Hello and welcome to my review of the popular Bafang BBS02 mid-drive electric bike conversion kit. This review is based on my own personal experiences installing over sixty of these units over a two-year period. I really like the Bafang and it is an excellent motor, but like all things electric there are a multitude of gremlins that rear their head from time to time – this is definitely not a motor to fit and forget!
At the bottom of this article are links on where to buy the Bafang BBS02.
The Bafang BBS02 is available in three different configurations: 36v 500w / 48v 500w and 48v 750w. The 750w version is the most popular as it offers the most bang for your buck! The motor itself is physically the same as the lower powered BBS01 250w / 350w, the only difference being the internals and controller. The installation criteria is the same as the other Bafang units for the classic 68mm-73mm bottom bracket fitment, this motor is not available in wider bottom bracket versions of 100mm and 120mm as with the BBSHD.
Pressed fit bottom bracket compatibility
As with all the Bafang e-bike kits, there is the potential to install it on a full suspension or hardtail mountain bike that uses a pressed-fit bottom bracket, although you will need to purchase the correct shim adaptor kit and motor stabiliser bar, or if you know a good engineer, you could get one fabricated. This is not a job to be taken lightly, but it is possible if done correctly.
If you are not familiar with e-bike law, in your country, it is worth checking beforehand. The Bafang BBS02 750w is legal in the US, but not road legal in the UK, EU or Australia, as the power output is rated at between 500w-750w. Peak power is substantially higher – up to 1470w on the 48v 750w model with a 52v battery fitted. If you are in the UK and planning on using this on private land, that is absolutely fine, but if you are going to use it on public roads then you should be aware of the potential legal implications first. Please read this post on UK/EU electric bike law.
This Electric bike kit comes with the following components:
- The motor unit with integrated controller
- LCD Display
- Wiring loom
- Inner and outer lock-nuts
- Plastic Chain-guard
- Thumb throttle
- Brake levers with cut-off sensors (only compatible with cable brakes)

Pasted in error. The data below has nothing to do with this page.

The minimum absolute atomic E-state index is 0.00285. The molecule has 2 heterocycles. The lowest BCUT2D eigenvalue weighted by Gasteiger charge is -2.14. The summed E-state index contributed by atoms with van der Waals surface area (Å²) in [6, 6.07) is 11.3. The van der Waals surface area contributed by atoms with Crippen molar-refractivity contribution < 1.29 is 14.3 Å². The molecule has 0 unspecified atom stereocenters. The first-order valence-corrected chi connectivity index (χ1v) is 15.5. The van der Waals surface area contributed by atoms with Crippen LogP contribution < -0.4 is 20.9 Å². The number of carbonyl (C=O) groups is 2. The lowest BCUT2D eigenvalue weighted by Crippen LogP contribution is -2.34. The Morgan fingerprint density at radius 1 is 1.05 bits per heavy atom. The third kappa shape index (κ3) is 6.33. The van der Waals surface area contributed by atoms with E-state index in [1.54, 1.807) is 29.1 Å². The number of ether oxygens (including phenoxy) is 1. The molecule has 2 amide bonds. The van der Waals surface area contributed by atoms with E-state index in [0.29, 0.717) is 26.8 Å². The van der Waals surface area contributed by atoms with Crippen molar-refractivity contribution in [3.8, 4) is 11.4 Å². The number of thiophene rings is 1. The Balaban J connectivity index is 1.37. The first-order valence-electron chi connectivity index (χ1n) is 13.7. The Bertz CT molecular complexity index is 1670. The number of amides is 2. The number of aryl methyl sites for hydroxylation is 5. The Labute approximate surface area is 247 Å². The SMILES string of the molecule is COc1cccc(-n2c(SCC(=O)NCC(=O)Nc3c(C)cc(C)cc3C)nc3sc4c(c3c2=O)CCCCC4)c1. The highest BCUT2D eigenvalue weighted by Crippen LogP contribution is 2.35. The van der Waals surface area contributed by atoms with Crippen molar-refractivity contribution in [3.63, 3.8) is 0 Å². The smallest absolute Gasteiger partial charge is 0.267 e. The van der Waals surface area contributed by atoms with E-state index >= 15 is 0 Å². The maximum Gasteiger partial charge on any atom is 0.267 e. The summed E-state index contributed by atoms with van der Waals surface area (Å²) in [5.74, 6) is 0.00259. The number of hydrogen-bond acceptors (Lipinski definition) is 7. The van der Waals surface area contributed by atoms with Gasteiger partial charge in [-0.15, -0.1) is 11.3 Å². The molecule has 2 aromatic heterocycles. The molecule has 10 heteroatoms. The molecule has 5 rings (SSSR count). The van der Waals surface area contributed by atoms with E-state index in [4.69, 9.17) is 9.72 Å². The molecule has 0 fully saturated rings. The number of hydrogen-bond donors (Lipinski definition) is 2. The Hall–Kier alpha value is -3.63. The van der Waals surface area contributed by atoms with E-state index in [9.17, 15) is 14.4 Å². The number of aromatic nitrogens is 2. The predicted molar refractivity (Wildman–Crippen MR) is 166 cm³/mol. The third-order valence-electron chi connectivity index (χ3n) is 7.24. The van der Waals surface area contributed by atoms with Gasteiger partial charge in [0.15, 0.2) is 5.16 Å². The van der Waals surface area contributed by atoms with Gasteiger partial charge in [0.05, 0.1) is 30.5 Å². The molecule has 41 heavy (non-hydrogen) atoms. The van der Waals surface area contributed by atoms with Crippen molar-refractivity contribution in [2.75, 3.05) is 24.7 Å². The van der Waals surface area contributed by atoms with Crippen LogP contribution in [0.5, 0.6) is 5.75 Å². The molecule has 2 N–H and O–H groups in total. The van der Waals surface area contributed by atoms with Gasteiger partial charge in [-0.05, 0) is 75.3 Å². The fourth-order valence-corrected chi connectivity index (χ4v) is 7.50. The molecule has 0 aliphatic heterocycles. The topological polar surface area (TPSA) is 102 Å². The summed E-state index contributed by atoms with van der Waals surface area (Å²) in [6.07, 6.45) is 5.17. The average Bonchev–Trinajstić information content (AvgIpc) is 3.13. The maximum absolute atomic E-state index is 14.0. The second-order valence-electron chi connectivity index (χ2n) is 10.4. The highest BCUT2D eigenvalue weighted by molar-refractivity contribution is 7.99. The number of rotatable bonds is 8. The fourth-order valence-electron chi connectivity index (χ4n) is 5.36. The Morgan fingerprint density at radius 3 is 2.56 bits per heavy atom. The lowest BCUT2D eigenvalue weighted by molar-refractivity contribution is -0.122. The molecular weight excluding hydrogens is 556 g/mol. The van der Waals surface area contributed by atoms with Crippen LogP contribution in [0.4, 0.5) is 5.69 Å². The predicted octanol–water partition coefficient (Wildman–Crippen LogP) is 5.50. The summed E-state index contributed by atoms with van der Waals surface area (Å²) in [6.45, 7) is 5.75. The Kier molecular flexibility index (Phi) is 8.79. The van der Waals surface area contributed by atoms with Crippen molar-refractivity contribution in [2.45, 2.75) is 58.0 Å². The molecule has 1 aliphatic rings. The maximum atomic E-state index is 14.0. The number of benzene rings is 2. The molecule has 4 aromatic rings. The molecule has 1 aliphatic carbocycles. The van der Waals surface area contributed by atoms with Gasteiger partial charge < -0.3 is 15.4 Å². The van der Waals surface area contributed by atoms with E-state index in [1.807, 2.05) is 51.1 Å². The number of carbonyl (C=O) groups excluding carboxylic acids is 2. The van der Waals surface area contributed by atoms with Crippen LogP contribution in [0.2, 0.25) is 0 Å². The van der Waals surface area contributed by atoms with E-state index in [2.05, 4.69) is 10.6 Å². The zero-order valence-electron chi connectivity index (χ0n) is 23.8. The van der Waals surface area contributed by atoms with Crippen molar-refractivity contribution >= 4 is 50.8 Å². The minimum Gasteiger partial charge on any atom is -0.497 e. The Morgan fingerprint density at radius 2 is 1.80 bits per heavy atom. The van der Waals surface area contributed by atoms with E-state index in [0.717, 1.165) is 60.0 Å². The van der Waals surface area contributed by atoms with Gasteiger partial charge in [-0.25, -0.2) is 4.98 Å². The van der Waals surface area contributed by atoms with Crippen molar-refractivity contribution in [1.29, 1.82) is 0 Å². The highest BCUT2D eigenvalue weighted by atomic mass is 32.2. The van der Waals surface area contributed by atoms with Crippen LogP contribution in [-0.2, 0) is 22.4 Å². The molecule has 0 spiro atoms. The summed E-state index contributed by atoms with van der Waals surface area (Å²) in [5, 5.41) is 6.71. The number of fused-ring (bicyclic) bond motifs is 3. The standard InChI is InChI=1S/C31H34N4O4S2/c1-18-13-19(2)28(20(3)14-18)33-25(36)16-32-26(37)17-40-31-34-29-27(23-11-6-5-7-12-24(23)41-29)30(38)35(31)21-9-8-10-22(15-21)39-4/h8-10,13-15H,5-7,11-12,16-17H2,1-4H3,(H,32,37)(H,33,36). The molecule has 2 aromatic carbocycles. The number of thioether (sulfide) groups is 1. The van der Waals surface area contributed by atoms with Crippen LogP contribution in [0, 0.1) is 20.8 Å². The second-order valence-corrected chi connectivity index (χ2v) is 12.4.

- Speed sensor and wheel magnet
- A bag of various Allen bolts and screws
Installation of this motor is the same as other mid drive motors. If you are looking for a nice easy conversion to do yourself, but you have little or no experience with bicycle mechanics or using tools, I would not recommend this kit. See my guide on how to install a Bafang BBS02. The installation will need to be carried out by someone who is fairly competent. Removing the bottom bracket on your bike can be a right pain, and you will require a lot of patience!
This electric motor produces considerably more torque than its smaller siblings (up to 120N.m), I have listed the peak power output for all the motor and battery configurations below:
|BBS02 500w 36v||36v (42.2v x 25A)||1055w
|BBS02 500w 48v||48v (54.4v x 18A)||864w|
|BBS02 500w 48v||52v (58.8v x 18A)||1058w|
|BBS02 750w 48v||48v (54.4v x 25A)||1200w|
|BBS02 750w 48v||52v (58.8v x 25A)||1470w|
I have listed the power output to include the 52v battery option, as this is quite popular, although I no longer advocate the use of a 52v battery with any of the Bafang 48v motors, due to reliability issues (please see below).
Like all the other BBS motors, the BBS02 uses an internal cadence sensor, and gives electric assist based on pedalling rpm. The pedal assist is very responsive, and can be fine-tuned using the 9 power levels available.
The motor kit is supplied with a thumb throttle, but I would exercise caution when using this. Heat dissipation is not as good on the BBS02 as it is with the BBSHD and even the latest ‘B’ version of the controller (with the upgraded INRFB3077 MOSFETs) can be prone to premature failure when using a throttle inappropriately.
If you need to use the throttle regularly, it would be worth changing the throttle ‘start current’ settings in the controller firmware (you will need a compatible USB lead and software).
It is crucial to be in a low gear on steep hill climbs or starts, as subjecting the motor to unnecessary load can cause the controller to blow.
Personally, I am not a big fan of these throttles. They are not particularly good for modulating the power, and function more like an on/off switch, although reprogramming the controller can make the throttle more user-friendly.
As with all the other Bafang models, the controller firmware settings can be changed with a USB programming lead and software (which you can download for free here). If you are doing this for the first time you should exercise caution and do your homework first. A good source of information on Bafang programming can be found on this excellent thread on Endless Sphere.
This kit is available with either a 44t, 46t or 48t steel chainring. If you are climbing lots of steep hills, I would definitely recommend an aftermarket chainring of around 36t .
One thing you will have to be aware of, if you do fit a smaller front chainring, the substantially lower gearing can make the bike prone to power wheelies, especially when hitting full throttle in a low gear on a steep hill start.